Southern Italy is very different from the north and Sicily is very different from the rest of the south. The island is separated from the mainland by the Strait of Messina that is only two miles wide at the narrowest point, but the cultural gap is enormous. From Sicily to Tunisia it is only about 100 miles and, historically, the island was strategically important for civilisations going back as far as the Carthiginians and Greeks, for it gave control over maritime traffic between the eastern and western Mediterranean. Many different cultures have left their impressions on the island in their own different ways but the one that always surprises me by its absence is the Roman Empire. Traditionally that is explained as the Romans using the island principally as a source of grain to help feed the growing population of Rome itself. The interior of the island is rugged and mountainous and so the larger towns and cities are to be found on the coastal strip.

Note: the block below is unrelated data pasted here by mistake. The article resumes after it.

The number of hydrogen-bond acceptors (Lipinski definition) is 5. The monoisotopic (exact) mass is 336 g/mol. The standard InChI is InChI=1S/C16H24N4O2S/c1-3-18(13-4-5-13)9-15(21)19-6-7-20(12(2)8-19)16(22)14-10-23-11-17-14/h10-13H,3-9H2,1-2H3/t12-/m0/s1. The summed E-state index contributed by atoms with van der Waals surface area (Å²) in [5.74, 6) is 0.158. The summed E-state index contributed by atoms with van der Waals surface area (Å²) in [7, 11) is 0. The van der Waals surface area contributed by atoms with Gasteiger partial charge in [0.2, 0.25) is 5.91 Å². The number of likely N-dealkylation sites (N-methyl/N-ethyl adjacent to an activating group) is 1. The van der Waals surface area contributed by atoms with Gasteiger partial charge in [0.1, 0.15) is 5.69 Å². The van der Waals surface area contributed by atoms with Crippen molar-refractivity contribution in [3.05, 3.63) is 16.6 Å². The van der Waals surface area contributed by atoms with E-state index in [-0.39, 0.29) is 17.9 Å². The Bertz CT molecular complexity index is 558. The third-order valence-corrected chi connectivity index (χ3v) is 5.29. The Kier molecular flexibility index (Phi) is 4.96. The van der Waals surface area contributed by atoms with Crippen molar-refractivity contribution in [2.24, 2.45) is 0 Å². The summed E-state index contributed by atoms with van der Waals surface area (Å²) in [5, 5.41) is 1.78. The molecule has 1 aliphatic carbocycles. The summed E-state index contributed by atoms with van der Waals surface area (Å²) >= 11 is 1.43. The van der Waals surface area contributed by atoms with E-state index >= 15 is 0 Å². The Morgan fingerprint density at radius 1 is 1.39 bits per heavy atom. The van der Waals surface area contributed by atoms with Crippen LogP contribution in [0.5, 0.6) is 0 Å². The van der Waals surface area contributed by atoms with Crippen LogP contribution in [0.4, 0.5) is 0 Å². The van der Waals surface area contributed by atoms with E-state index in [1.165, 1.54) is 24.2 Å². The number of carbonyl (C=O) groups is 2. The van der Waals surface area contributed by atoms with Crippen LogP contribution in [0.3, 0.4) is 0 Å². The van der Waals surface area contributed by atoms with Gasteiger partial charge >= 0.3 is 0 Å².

The modern capital is Palermo but in ancient times it was Syracuse and the two cities could not be more different so spending time in both gives the visitor a real feel for Sicilian culture. While you are on this beautiful island you may like to visit the places we have suggested,